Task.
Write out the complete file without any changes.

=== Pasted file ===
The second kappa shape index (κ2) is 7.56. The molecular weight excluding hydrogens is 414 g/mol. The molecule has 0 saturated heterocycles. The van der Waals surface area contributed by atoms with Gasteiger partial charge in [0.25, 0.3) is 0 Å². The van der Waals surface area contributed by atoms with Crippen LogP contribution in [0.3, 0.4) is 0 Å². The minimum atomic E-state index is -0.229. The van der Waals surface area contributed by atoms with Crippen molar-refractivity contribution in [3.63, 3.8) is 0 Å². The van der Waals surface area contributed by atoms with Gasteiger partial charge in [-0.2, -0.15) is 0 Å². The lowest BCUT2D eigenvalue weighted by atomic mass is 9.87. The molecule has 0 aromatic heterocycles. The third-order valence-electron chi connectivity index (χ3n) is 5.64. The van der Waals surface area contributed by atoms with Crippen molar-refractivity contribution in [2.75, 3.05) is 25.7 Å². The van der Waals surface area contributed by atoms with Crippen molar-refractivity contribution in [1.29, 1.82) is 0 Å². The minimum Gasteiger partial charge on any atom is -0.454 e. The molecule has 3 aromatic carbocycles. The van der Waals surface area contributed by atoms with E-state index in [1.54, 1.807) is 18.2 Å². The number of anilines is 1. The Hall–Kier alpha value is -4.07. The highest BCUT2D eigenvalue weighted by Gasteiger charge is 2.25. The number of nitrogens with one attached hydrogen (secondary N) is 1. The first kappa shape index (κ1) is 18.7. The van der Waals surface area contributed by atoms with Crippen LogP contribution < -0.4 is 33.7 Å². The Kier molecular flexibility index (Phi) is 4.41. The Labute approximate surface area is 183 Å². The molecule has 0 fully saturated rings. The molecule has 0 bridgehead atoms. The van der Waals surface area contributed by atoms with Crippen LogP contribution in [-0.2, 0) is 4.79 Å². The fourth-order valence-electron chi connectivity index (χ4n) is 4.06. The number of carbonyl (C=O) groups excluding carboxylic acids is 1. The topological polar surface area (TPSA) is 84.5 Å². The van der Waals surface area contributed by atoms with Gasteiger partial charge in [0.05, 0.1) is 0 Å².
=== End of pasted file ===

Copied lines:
The second kappa shape index (κ2) is 7.56. The molecular weight excluding hydrogens is 414 g/mol. The molecule has 0 saturated heterocycles. The van der Waals surface area contributed by atoms with Gasteiger partial charge in [0.25, 0.3) is 0 Å². The van der Waals surface area contributed by atoms with Crippen LogP contribution in [0.3, 0.4) is 0 Å². The minimum atomic E-state index is -0.229. The van der Waals surface area contributed by atoms with Crippen molar-refractivity contribution in [3.63, 3.8) is 0 Å². The van der Waals surface area contributed by atoms with Gasteiger partial charge in [-0.2, -0.15) is 0 Å². The lowest BCUT2D eigenvalue weighted by atomic mass is 9.87. The molecule has 0 aromatic heterocycles. The third-order valence-electron chi connectivity index (χ3n) is 5.64. The van der Waals surface area contributed by atoms with Crippen molar-refractivity contribution in [2.75, 3.05) is 25.7 Å². The van der Waals surface area contributed by atoms with Crippen molar-refractivity contribution in [1.29, 1.82) is 0 Å². The minimum Gasteiger partial charge on any atom is -0.454 e. The molecule has 3 aromatic carbocycles. The van der Waals surface area contributed by atoms with E-state index in [1.54, 1.807) is 18.2 Å². The number of anilines is 1. The Hall–Kier alpha value is -4.07. The highest BCUT2D eigenvalue weighted by Gasteiger charge is 2.25. The number of nitrogens with one attached hydrogen (secondary N) is 1. The first kappa shape index (κ1) is 18.7. The van der Waals surface area contributed by atoms with Crippen LogP contribution < -0.4 is 33.7 Å². The Kier molecular flexibility index (Phi) is 4.41. The Labute approximate surface area is 183 Å². The molecule has 0 fully saturated rings. The molecule has 0 bridgehead atoms. The van der Waals surface area contributed by atoms with Crippen LogP contribution in [-0.2, 0) is 4.79 Å². The fourth-order valence-electron chi connectivity index (χ4n) is 4.06. The number of carbonyl (C=O) groups excluding carboxylic acids is 1. The topological polar surface area (TPSA) is 84.5 Å². The van der Waals surface area contributed by atoms with Gasteiger partial charge in [0.05, 0.1) is 0 Å².